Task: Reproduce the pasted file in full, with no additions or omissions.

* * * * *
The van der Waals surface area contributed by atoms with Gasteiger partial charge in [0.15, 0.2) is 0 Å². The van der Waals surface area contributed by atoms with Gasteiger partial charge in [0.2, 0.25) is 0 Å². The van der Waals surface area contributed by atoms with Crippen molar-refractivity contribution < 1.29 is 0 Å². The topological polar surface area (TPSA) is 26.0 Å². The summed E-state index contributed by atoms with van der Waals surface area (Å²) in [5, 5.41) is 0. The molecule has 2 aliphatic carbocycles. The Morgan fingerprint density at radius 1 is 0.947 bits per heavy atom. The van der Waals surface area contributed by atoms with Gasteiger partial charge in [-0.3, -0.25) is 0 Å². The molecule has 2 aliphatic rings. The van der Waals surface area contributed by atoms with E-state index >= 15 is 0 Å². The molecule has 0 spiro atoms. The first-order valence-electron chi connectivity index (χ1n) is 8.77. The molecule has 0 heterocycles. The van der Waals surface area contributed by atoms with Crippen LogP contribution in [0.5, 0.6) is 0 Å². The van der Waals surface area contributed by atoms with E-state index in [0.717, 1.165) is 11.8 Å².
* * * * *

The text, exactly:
The van der Waals surface area contributed by atoms with Gasteiger partial charge in [0.15, 0.2) is 0 Å². The van der Waals surface area contributed by atoms with Gasteiger partial charge in [0.2, 0.25) is 0 Å². The van der Waals surface area contributed by atoms with Crippen molar-refractivity contribution < 1.29 is 0 Å². The topological polar surface area (TPSA) is 26.0 Å². The summed E-state index contributed by atoms with van der Waals surface area (Å²) in [5, 5.41) is 0. The molecule has 2 aliphatic carbocycles. The Morgan fingerprint density at radius 1 is 0.947 bits per heavy atom. The van der Waals surface area contributed by atoms with Gasteiger partial charge in [-0.3, -0.25) is 0 Å². The molecule has 2 aliphatic rings. The van der Waals surface area contributed by atoms with E-state index >= 15 is 0 Å². The molecule has 0 spiro atoms. The first-order valence-electron chi connectivity index (χ1n) is 8.77. The molecule has 0 heterocycles. The van der Waals surface area contributed by atoms with Crippen LogP contribution in [0.5, 0.6) is 0 Å². The van der Waals surface area contributed by atoms with E-state index in [0.717, 1.165) is 11.8 Å².